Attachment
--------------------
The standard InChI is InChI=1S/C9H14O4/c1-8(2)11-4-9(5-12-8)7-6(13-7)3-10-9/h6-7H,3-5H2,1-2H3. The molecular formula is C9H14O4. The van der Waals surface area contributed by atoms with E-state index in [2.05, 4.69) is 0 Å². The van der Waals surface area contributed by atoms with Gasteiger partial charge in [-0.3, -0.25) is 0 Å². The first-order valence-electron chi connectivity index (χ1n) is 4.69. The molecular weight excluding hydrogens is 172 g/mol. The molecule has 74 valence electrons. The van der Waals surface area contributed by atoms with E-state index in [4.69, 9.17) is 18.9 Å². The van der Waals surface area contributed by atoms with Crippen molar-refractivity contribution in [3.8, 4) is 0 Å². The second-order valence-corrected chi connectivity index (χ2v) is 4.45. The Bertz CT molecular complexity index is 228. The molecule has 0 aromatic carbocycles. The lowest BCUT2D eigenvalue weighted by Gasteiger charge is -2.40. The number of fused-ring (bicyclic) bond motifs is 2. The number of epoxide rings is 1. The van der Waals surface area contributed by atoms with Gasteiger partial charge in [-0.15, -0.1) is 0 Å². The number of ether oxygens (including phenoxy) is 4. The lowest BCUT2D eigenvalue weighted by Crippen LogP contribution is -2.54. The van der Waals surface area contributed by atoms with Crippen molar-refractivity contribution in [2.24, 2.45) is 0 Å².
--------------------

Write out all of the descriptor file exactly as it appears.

The standard InChI is InChI=1S/C9H14O4/c1-8(2)11-4-9(5-12-8)7-6(13-7)3-10-9/h6-7H,3-5H2,1-2H3. The molecular formula is C9H14O4. The van der Waals surface area contributed by atoms with E-state index in [2.05, 4.69) is 0 Å². The van der Waals surface area contributed by atoms with Gasteiger partial charge in [-0.3, -0.25) is 0 Å². The first-order valence-electron chi connectivity index (χ1n) is 4.69. The molecular weight excluding hydrogens is 172 g/mol. The molecule has 74 valence electrons. The van der Waals surface area contributed by atoms with E-state index in [4.69, 9.17) is 18.9 Å². The van der Waals surface area contributed by atoms with Crippen molar-refractivity contribution in [3.8, 4) is 0 Å². The second-order valence-corrected chi connectivity index (χ2v) is 4.45. The Bertz CT molecular complexity index is 228. The molecule has 0 aromatic carbocycles. The lowest BCUT2D eigenvalue weighted by Gasteiger charge is -2.40. The number of fused-ring (bicyclic) bond motifs is 2. The number of epoxide rings is 1. The van der Waals surface area contributed by atoms with Gasteiger partial charge in [-0.15, -0.1) is 0 Å². The number of ether oxygens (including phenoxy) is 4. The lowest BCUT2D eigenvalue weighted by Crippen LogP contribution is -2.54. The van der Waals surface area contributed by atoms with Crippen molar-refractivity contribution in [2.24, 2.45) is 0 Å².